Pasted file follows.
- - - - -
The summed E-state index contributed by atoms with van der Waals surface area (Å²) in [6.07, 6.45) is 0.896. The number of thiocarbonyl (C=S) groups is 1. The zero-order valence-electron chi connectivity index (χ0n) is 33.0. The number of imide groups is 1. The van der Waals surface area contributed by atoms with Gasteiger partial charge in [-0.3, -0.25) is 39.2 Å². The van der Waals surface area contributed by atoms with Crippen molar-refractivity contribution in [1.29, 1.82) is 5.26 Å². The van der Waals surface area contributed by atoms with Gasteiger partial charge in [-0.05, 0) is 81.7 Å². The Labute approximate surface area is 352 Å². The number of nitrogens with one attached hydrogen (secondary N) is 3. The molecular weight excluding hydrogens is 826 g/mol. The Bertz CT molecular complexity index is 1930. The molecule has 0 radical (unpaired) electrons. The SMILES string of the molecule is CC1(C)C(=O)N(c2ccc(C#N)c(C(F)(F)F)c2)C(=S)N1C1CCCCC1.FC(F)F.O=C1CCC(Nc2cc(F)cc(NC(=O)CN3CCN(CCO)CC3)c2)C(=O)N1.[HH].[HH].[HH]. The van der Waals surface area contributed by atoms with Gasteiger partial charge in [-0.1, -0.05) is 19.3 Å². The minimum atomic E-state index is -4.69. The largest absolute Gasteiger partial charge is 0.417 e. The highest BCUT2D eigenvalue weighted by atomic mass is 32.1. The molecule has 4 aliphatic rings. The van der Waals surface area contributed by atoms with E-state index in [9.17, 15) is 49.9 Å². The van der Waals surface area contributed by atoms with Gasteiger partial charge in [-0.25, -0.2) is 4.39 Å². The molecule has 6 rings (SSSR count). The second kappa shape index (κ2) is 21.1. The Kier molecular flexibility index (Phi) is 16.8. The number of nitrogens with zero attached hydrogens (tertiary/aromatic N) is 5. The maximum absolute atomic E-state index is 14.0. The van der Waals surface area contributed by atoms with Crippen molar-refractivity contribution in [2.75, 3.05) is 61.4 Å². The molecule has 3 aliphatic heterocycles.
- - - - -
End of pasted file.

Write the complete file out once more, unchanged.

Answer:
The summed E-state index contributed by atoms with van der Waals surface area (Å²) in [6.07, 6.45) is 0.896. The number of thiocarbonyl (C=S) groups is 1. The zero-order valence-electron chi connectivity index (χ0n) is 33.0. The number of imide groups is 1. The van der Waals surface area contributed by atoms with Gasteiger partial charge in [-0.3, -0.25) is 39.2 Å². The van der Waals surface area contributed by atoms with Crippen molar-refractivity contribution in [1.29, 1.82) is 5.26 Å². The van der Waals surface area contributed by atoms with Gasteiger partial charge in [-0.05, 0) is 81.7 Å². The Labute approximate surface area is 352 Å². The number of nitrogens with one attached hydrogen (secondary N) is 3. The molecular weight excluding hydrogens is 826 g/mol. The Bertz CT molecular complexity index is 1930. The molecule has 0 radical (unpaired) electrons. The SMILES string of the molecule is CC1(C)C(=O)N(c2ccc(C#N)c(C(F)(F)F)c2)C(=S)N1C1CCCCC1.FC(F)F.O=C1CCC(Nc2cc(F)cc(NC(=O)CN3CCN(CCO)CC3)c2)C(=O)N1.[HH].[HH].[HH]. The van der Waals surface area contributed by atoms with Gasteiger partial charge in [-0.1, -0.05) is 19.3 Å². The minimum atomic E-state index is -4.69. The largest absolute Gasteiger partial charge is 0.417 e. The highest BCUT2D eigenvalue weighted by atomic mass is 32.1. The molecule has 4 aliphatic rings. The van der Waals surface area contributed by atoms with E-state index in [9.17, 15) is 49.9 Å². The van der Waals surface area contributed by atoms with Gasteiger partial charge in [-0.25, -0.2) is 4.39 Å². The molecule has 6 rings (SSSR count). The second kappa shape index (κ2) is 21.1. The Kier molecular flexibility index (Phi) is 16.8. The number of nitrogens with zero attached hydrogens (tertiary/aromatic N) is 5. The maximum absolute atomic E-state index is 14.0. The van der Waals surface area contributed by atoms with Crippen molar-refractivity contribution in [2.75, 3.05) is 61.4 Å². The molecule has 3 aliphatic heterocycles.